It's raining in Rome, but Olivia Wilde is fired up by the thought of finding the grave of English poet John Keats in the Protestant Cemetery on the outskirts of the city. Snuggled into a nubby dove-gray tweed peacoat, the 29-year-old actress has the day off from shooting Paul Haggis' Third Person with on-screen love interest Liam Neeson, whom she bonded with over their mutual Irish roots. Believing he would be forgotten, Keats had insisted his nameless epitaph read: "Here lies one/whose name was writ in water."
"Only the really young are fearless, have the optimism, the romanticism to take unimaginable risks," Wilde says. She is referring not just to Keats but to her impetuous first marriage to Italian prince Tao Ruspoli, whom she met through the journalist Duncan Campbell, a year after she moved from Washington, D.C., to Los Angeles at 18 to try to become an actress. I ask Wilde about the reactions of her parents, Andrew and Leslie Cockburn, journalists who often reported from war zones. "I grew up being told by my parents each time they went off to war that they may explode, so I needed to know how things like the gadgets in the kitchen worked," Wilde says. "When we got married, Iraq had just been invaded. My parents said marrying was an optimistic thing to do in pessimistic times."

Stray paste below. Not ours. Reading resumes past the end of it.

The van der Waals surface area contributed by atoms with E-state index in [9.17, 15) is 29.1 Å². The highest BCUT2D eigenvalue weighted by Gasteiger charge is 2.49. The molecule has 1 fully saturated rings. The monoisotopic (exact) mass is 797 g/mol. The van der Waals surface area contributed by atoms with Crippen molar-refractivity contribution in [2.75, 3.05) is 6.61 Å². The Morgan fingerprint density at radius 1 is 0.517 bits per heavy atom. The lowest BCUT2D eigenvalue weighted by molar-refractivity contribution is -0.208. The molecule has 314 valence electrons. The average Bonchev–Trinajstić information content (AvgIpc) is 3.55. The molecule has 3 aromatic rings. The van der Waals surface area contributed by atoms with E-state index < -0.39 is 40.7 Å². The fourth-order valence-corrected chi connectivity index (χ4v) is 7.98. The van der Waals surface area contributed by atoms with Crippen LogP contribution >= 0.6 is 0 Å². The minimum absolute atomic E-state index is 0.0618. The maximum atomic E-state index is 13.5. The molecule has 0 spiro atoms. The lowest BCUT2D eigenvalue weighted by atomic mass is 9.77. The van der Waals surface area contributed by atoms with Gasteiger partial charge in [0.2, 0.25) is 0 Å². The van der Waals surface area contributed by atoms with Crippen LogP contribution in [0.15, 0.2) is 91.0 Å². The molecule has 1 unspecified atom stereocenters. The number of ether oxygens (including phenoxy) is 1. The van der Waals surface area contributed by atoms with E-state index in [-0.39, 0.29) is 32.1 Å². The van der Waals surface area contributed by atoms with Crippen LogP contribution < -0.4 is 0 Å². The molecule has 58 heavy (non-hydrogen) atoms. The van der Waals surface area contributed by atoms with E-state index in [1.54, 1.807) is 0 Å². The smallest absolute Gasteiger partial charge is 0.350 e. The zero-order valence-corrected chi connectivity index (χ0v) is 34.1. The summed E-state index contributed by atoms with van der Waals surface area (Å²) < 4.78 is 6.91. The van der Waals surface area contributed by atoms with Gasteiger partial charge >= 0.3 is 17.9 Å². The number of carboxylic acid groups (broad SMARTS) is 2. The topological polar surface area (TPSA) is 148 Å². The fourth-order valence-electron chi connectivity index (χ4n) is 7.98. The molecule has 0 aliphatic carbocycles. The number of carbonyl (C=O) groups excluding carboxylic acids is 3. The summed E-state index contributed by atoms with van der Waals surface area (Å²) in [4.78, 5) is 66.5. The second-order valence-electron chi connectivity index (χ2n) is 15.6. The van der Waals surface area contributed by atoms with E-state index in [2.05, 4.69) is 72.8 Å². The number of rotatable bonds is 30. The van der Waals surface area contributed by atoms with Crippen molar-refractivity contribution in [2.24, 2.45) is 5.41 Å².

That battlefront mentality bears more than passing resemblance to Wilde's tackling of Hollywood (she deferred Bard College to do so). "It was helpful to have the confidence of youth that came from a lack of desperation. I thought, If I don't succeed I'll go back to school and study." Taken on by casting director Mali Finn, Wilde sorted headshots and made coffee until Finn eventually suggested — "probably just as a favor to me" — that Wilde, a veteran of theater camps and school plays, audition for her. Early on, Wilde played a pornographer's daughter in a short-lived Romeo and Juliet-like television drama called Skin. "It was the worst thing you've ever seen in your life," Wilde says vehemently. "I learned on the job, which was a gift. All actors should experience public failure."